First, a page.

Persistent Link:
http://hdl.handle.net/10150/194138
Title:
Fundamental Aspects of Emersion and Electrowetting Interfaces
Author:
Mudalige, Akmeemana Kosduwa (Anoma)
Issue Date:
2006
Publisher:
The University of Arizona.
Rights:
Copyright © is held by the author. Digital access to this material is made possible by the University Libraries, University of Arizona. Further transmission, reproduction or presentation (such as public display or performance) of protected items is prohibited except with permission of the author.
Abstract:
The process of immersing a solid substrate into a solution and removing it so as to leave a thin layer of solution on the surface is referred to as emersion. The interfacial structure and properties of thin liquid films at bare, organically modified Ag substrates and Ag electrodes are investigated using emersion approach. The effect of viscosity on emersed layer thickness of glycerol/water solutions at Ag is studied and found that the emersed layer thicknesses were sensitive to the viscosity. The molecular basis of the behavior was investigated by elucidating the interfacial structures using emersion PM-IRRAS spectroscopy and found that the composition is not uniform throughout the emersed layer. The behavior of these solutions with shear rate was investigated by measuring the emersed layer thickness as a function of shear rate and found that the emersed layer thickness is sensitive to the shear rate at low viscosities while insensitive at high viscosities. The emersed layer thickness values of a series of NaF solutions were measured in the double layer region encompassing the PZC using ellipsometry at a given velocity. No systematic dependence of emersed layer thickness on potential was observed and were not adequately described by GCS theory. However, dependence of emersed layer thickness on concentration was observed. The average emersed layer thickness for 0.1 M, 0.01 M and 0.05 M NaF solutions are ~1.6 nm and for 0.005 M and 0.001 M NaF are ~ 0.5 nm. This behavior was interpreted using the effective viscosity at the electrode surface.Model electrowetting systems based on Ag surfaces modified with -COOH-terminated alkanethiol SAMs were emersed from solutions of different pH and the thickness of emersed layers using ellipsometry, wetting properties using contact angle measurements, composition and % deprotonation using XPS and interfacial structure using emersion spectroscopies were investigated. This study shows that the subtle change in molecular structure gives very small but observable differences in macroscopic contact angle.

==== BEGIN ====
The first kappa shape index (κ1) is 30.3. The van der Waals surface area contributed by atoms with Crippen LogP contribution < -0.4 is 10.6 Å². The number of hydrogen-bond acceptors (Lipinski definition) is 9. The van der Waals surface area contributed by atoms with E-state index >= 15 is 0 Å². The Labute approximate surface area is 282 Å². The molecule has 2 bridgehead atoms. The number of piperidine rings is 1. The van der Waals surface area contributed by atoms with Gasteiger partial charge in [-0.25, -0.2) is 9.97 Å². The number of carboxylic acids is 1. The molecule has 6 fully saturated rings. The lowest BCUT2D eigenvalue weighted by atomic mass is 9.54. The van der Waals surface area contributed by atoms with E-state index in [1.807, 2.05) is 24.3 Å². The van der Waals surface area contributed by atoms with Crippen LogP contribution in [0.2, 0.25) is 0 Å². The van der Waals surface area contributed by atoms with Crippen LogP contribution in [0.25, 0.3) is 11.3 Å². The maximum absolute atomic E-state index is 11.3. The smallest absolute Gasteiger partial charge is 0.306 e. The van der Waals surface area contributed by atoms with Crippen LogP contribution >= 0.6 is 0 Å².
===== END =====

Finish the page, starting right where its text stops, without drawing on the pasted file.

Type:
text; Electronic Dissertation
Degree Name:
Ph.D.
Degree Level:
doctoral
Degree Program:
Chemistry; Graduate College
Degree Grantor:
University of Arizona
Advisor:
Pemberton, Jeanne E.
Committee Chair:
Pemberton, Jeanne E.

Full metadata record

DC FieldValue Language
dc.language.isoenen_US
dc.titleFundamental Aspects of Emersion and Electrowetting Interfacesen_US
dc.creatorMudalige, Akmeemana Kosduwa (Anoma)en_US
dc.contributor.authorMudalige, Akmeemana Kosduwa (Anoma)en_US
dc.date.issued2006en_US
dc.publisherThe University of Arizona.en_US